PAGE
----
JPEG Logos? Fail! – Best Practices

JPEG logos are the automatic choice for most artists when a client needs a wordmark in Office. It’s the worst possible format.

JPEG seems to be the all-purpose file format where the designer realizes they need to place an image with a smaller file size than a full-scale EPS or TIFF. The JPEG format is fine for photos and photo-like graphics, such as graduated tone areas. But it has 2 things going against it for flat color line art: lossy compression and the RGB color space.

The Disadvantages of JPEG Logos

Lossy compression renders flat color as a pixelated and sharpened hodge-podge where every pixel can be a different variation on the original color. You’ve all seen this on blowups of low-quality JPEGs where weird textures are introduced to areas that were formerly smoothly shaded. Lossy compression does reduce the size of the file, but at a visual cost. When you’re dealing with flat color, this visual cost is all too noticeable.

The other down-side to JPEG is the RGB color space. While admirably suited to photos, it’s simply not needed for line art logos. The RGB color space means thousands of color definitions are stored in the file, even for a logo that started as 1 color when it was a happy piece of vector art. This bloats the file size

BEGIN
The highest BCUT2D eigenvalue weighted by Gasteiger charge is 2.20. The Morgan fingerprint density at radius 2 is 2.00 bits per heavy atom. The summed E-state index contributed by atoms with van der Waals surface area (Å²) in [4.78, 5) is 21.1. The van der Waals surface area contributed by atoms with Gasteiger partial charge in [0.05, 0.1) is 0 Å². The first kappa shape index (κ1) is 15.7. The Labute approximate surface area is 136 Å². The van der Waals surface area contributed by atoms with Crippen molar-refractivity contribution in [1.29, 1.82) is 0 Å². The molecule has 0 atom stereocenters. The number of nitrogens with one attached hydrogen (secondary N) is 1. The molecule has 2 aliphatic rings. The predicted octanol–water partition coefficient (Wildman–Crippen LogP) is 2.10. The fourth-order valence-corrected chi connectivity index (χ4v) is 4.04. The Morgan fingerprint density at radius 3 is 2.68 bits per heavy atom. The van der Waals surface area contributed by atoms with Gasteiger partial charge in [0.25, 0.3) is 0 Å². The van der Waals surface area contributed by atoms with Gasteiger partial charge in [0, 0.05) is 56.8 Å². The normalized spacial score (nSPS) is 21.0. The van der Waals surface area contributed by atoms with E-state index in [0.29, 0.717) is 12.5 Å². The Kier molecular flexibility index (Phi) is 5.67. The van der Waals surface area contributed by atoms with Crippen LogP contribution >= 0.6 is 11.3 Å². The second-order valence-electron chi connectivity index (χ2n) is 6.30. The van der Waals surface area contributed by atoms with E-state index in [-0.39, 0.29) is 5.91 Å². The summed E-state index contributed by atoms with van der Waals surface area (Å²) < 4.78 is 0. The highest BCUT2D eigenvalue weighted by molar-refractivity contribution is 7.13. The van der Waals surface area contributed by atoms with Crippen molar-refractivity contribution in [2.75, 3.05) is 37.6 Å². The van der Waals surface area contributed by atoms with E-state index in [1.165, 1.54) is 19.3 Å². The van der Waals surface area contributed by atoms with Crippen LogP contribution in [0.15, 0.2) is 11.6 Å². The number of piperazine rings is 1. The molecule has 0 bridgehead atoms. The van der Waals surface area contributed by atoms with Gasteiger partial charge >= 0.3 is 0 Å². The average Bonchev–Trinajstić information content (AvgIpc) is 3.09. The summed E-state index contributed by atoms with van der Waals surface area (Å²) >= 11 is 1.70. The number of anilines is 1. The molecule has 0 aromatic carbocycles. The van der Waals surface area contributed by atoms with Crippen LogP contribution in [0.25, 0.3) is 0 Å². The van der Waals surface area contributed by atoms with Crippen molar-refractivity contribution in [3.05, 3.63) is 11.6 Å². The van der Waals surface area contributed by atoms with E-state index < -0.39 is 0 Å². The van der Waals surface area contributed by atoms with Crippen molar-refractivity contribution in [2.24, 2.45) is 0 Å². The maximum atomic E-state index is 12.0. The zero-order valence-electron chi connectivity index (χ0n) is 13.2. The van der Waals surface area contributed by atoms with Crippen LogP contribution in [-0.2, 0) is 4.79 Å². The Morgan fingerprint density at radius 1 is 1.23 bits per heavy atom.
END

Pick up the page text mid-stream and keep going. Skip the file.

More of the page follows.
The net result is a fuzzy, textured logo that is just too big. Then the client wonders why their letterhead template is over a megabyte before they type one word. Instead, let’s go back to first principles and figure out how to do this right.

The Alternative to JPEG Logos

The average logo starts life as an Illustrator file colored with one or two colors. How can we keep it as close to that original as possible?

Let’s start by throwing out the RGB color space. We don’t need millions of colors, we only need a few. Let’s use Indexed Color instead. With indexed color, only a few color definitions need to be stored in the file, so the file size goes way down. It goes down so much, that we can now increase the resolution of the image to get better sharpness.